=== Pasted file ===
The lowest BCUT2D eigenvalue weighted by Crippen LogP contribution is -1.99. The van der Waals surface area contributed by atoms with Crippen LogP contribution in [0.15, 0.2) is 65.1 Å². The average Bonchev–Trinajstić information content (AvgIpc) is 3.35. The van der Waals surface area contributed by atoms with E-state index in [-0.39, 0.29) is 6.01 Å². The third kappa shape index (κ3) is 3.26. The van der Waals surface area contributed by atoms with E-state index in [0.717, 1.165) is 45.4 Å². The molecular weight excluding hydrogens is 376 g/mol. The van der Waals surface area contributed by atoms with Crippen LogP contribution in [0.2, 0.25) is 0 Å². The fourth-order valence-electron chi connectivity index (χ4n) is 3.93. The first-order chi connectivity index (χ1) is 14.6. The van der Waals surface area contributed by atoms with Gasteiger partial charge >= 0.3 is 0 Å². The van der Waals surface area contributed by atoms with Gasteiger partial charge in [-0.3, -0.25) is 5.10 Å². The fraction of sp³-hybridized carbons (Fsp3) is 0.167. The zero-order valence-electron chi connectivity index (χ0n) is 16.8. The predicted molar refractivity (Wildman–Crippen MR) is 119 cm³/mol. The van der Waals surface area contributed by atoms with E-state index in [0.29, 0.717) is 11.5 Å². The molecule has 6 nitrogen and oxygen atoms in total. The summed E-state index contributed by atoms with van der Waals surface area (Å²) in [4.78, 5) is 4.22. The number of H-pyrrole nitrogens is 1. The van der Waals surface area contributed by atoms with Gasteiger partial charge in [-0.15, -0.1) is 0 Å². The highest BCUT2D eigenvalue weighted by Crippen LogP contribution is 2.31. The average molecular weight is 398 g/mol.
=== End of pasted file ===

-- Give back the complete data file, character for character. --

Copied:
The lowest BCUT2D eigenvalue weighted by Crippen LogP contribution is -1.99. The van der Waals surface area contributed by atoms with Crippen LogP contribution in [0.15, 0.2) is 65.1 Å². The average Bonchev–Trinajstić information content (AvgIpc) is 3.35. The van der Waals surface area contributed by atoms with E-state index in [-0.39, 0.29) is 6.01 Å². The third kappa shape index (κ3) is 3.26. The van der Waals surface area contributed by atoms with E-state index in [0.717, 1.165) is 45.4 Å². The molecular weight excluding hydrogens is 376 g/mol. The van der Waals surface area contributed by atoms with Crippen LogP contribution in [0.2, 0.25) is 0 Å². The fourth-order valence-electron chi connectivity index (χ4n) is 3.93. The first-order chi connectivity index (χ1) is 14.6. The van der Waals surface area contributed by atoms with Gasteiger partial charge >= 0.3 is 0 Å². The van der Waals surface area contributed by atoms with Gasteiger partial charge in [-0.3, -0.25) is 5.10 Å². The fraction of sp³-hybridized carbons (Fsp3) is 0.167. The zero-order valence-electron chi connectivity index (χ0n) is 16.8. The predicted molar refractivity (Wildman–Crippen MR) is 119 cm³/mol. The van der Waals surface area contributed by atoms with E-state index in [0.29, 0.717) is 11.5 Å². The molecule has 6 nitrogen and oxygen atoms in total. The summed E-state index contributed by atoms with van der Waals surface area (Å²) in [4.78, 5) is 4.22. The number of H-pyrrole nitrogens is 1. The van der Waals surface area contributed by atoms with Gasteiger partial charge in [-0.15, -0.1) is 0 Å². The highest BCUT2D eigenvalue weighted by Crippen LogP contribution is 2.31. The average molecular weight is 398 g/mol.